O' Connell Street, Dublin

Postby Peter Fitz » Tue Aug 05, 2003 2:16 am

should definitely send that to the times / indo Graham ...
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Postby redeoin » Tue Aug 05, 2003 10:15 am

Great posting - the only thing I will say is that a lot of the new corpo generation genuinely seem to care, and know what they are at, and I would hate to tar them with the brush of the last two generations...

It will be a real turning point for the northside once O'Connell St is complete. Most Dubliners are only vaguely aware of what is going on as far as I can see, and a really well designed O'Connell St will really make them sit up and take notice - and perhaps notice all the other Northside developments going on too - Smithfield, The Markets (hopefully), The Ilac Centre/Parnell St/Moore St, Talbot/Foley St, Spencer Dock...
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Postby StephenC » Tue Aug 05, 2003 11:39 am

An excellent critique Graham and I agree you should forward it on to the papers...

But I think its a fair point to say that there is a new mentality in the DCC which is gradually undoing a lot of the mistakes of the 70s and 80s. There is also a lot more money about. For example, I couldnt imagine the old Feeley regime having the idea of the Boardwalk or Smithfield. Still the tendancy to drag their heels and ignore simple and obvious solutions to problems remains....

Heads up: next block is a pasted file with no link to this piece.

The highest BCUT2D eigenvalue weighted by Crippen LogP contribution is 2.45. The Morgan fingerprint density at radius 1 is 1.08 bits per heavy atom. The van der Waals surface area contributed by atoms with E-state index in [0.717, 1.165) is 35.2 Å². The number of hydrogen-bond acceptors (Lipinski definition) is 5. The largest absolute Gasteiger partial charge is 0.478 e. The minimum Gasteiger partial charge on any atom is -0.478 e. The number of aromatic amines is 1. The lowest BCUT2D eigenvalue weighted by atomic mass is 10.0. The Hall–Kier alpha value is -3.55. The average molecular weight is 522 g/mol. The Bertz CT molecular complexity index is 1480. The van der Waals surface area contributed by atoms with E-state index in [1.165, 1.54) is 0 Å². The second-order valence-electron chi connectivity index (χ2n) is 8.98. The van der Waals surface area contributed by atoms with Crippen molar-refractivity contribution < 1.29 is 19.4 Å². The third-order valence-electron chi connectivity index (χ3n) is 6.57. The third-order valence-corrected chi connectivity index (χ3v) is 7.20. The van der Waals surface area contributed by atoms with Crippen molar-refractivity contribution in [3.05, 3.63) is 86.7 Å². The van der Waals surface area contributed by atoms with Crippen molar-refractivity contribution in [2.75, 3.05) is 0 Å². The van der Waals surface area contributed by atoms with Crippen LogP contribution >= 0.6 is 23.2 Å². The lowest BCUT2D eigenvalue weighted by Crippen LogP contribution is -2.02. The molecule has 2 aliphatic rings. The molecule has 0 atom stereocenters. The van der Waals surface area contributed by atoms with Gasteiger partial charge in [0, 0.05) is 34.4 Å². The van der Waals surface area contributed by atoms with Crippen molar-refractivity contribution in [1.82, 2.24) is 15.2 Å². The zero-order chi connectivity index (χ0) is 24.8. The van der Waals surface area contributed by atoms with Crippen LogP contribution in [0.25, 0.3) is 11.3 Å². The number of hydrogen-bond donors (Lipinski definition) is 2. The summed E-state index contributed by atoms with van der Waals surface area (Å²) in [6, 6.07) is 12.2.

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Postby GrahamH » Tue Aug 05, 2003 9:06 pm

I agree whole-heartedly, there is now a geninue interest and dedication in the City Council to the betterment of Dublin City, indeed they almost thrive on rectifying the mistakes of the past.
At last there is a vision in the City Council, with utterly committed staff & planners, although the delays & hitches trail on as always.

They could have won and deserved approval for the O' Connell St plans however - had they enacted them straight away.
And so the only area where they could have earned credit and applause - in initiating the street's upgrading immediatly - was the very area they utterly failed, work began on the plaza some 5 years and 4 months after the publication of the IAP - in which - rather amusingly the then Lord Mayor stated he hoped to see much of the proposed work 'carried out by the Millenium'.